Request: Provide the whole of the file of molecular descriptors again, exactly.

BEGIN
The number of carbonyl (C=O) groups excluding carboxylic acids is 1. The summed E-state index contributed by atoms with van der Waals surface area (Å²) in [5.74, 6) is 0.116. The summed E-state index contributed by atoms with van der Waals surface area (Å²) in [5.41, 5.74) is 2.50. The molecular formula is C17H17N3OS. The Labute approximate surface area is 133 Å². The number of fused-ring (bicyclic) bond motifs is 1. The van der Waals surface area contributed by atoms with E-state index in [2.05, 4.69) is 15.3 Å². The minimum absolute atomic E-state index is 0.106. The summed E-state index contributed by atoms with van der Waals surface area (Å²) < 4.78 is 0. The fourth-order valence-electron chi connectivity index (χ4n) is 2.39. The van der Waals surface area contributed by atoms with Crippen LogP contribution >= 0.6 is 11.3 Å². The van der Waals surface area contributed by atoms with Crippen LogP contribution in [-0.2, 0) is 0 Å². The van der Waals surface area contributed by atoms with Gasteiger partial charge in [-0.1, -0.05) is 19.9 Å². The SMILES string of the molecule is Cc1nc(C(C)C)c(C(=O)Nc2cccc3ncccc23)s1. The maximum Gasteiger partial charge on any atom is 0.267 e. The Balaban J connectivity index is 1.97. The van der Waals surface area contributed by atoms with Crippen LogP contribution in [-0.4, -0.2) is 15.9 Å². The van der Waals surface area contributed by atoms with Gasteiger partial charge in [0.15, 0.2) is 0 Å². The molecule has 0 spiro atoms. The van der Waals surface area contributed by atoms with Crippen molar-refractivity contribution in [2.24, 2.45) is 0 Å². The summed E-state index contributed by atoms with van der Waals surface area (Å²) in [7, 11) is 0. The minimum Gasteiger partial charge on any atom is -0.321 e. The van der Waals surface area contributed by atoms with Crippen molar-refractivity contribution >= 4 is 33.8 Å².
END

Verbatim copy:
The number of carbonyl (C=O) groups excluding carboxylic acids is 1. The summed E-state index contributed by atoms with van der Waals surface area (Å²) in [5.74, 6) is 0.116. The summed E-state index contributed by atoms with van der Waals surface area (Å²) in [5.41, 5.74) is 2.50. The molecular formula is C17H17N3OS. The Labute approximate surface area is 133 Å². The number of fused-ring (bicyclic) bond motifs is 1. The van der Waals surface area contributed by atoms with E-state index in [2.05, 4.69) is 15.3 Å². The minimum absolute atomic E-state index is 0.106. The summed E-state index contributed by atoms with van der Waals surface area (Å²) < 4.78 is 0. The fourth-order valence-electron chi connectivity index (χ4n) is 2.39. The van der Waals surface area contributed by atoms with Crippen LogP contribution >= 0.6 is 11.3 Å². The van der Waals surface area contributed by atoms with Crippen LogP contribution in [-0.2, 0) is 0 Å². The van der Waals surface area contributed by atoms with Gasteiger partial charge in [-0.1, -0.05) is 19.9 Å². The SMILES string of the molecule is Cc1nc(C(C)C)c(C(=O)Nc2cccc3ncccc23)s1. The maximum Gasteiger partial charge on any atom is 0.267 e. The Balaban J connectivity index is 1.97. The van der Waals surface area contributed by atoms with Crippen LogP contribution in [-0.4, -0.2) is 15.9 Å². The van der Waals surface area contributed by atoms with Gasteiger partial charge in [0.15, 0.2) is 0 Å². The molecule has 0 spiro atoms. The van der Waals surface area contributed by atoms with Crippen molar-refractivity contribution in [2.24, 2.45) is 0 Å². The summed E-state index contributed by atoms with van der Waals surface area (Å²) in [7, 11) is 0. The minimum Gasteiger partial charge on any atom is -0.321 e. The van der Waals surface area contributed by atoms with Crippen molar-refractivity contribution >= 4 is 33.8 Å².